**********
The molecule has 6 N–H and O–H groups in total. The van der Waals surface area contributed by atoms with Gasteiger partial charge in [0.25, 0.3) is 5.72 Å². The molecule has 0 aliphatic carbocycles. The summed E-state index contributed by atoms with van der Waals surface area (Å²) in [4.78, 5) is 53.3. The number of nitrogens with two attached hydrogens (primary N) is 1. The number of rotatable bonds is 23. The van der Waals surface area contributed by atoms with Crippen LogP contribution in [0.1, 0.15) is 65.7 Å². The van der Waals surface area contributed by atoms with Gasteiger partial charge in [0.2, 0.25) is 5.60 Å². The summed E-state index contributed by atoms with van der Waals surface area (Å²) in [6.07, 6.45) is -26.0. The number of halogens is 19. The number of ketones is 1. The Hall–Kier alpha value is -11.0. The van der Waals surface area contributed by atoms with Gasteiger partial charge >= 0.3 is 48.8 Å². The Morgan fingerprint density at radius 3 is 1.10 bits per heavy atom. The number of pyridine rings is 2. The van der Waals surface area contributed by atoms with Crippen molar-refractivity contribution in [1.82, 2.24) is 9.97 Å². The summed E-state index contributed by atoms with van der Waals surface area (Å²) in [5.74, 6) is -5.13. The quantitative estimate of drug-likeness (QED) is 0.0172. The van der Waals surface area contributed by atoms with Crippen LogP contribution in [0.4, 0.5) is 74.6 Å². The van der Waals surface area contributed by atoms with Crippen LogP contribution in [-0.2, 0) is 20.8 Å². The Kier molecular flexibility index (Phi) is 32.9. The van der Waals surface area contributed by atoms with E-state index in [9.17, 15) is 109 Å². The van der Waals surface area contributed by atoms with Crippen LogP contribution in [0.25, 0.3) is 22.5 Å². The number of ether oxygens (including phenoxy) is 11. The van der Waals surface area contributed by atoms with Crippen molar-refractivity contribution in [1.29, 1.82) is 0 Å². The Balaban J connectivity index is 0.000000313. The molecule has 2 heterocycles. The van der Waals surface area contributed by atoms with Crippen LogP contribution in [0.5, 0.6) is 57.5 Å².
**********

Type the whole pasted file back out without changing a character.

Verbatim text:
The molecule has 6 N–H and O–H groups in total. The van der Waals surface area contributed by atoms with Gasteiger partial charge in [0.25, 0.3) is 5.72 Å². The molecule has 0 aliphatic carbocycles. The summed E-state index contributed by atoms with van der Waals surface area (Å²) in [4.78, 5) is 53.3. The number of nitrogens with two attached hydrogens (primary N) is 1. The number of rotatable bonds is 23. The van der Waals surface area contributed by atoms with Crippen LogP contribution in [0.1, 0.15) is 65.7 Å². The van der Waals surface area contributed by atoms with Gasteiger partial charge in [0.2, 0.25) is 5.60 Å². The summed E-state index contributed by atoms with van der Waals surface area (Å²) in [6.07, 6.45) is -26.0. The number of halogens is 19. The number of ketones is 1. The Hall–Kier alpha value is -11.0. The van der Waals surface area contributed by atoms with Gasteiger partial charge >= 0.3 is 48.8 Å². The Morgan fingerprint density at radius 3 is 1.10 bits per heavy atom. The number of pyridine rings is 2. The van der Waals surface area contributed by atoms with Crippen molar-refractivity contribution in [1.82, 2.24) is 9.97 Å². The summed E-state index contributed by atoms with van der Waals surface area (Å²) in [5.74, 6) is -5.13. The quantitative estimate of drug-likeness (QED) is 0.0172. The van der Waals surface area contributed by atoms with Crippen LogP contribution in [0.4, 0.5) is 74.6 Å². The van der Waals surface area contributed by atoms with Crippen LogP contribution in [-0.2, 0) is 20.8 Å². The Kier molecular flexibility index (Phi) is 32.9. The van der Waals surface area contributed by atoms with E-state index in [9.17, 15) is 109 Å². The van der Waals surface area contributed by atoms with Crippen LogP contribution in [0.25, 0.3) is 22.5 Å². The number of ether oxygens (including phenoxy) is 11. The van der Waals surface area contributed by atoms with Crippen molar-refractivity contribution in [1.29, 1.82) is 0 Å². The Balaban J connectivity index is 0.000000313. The molecule has 2 heterocycles. The van der Waals surface area contributed by atoms with Crippen LogP contribution in [0.5, 0.6) is 57.5 Å².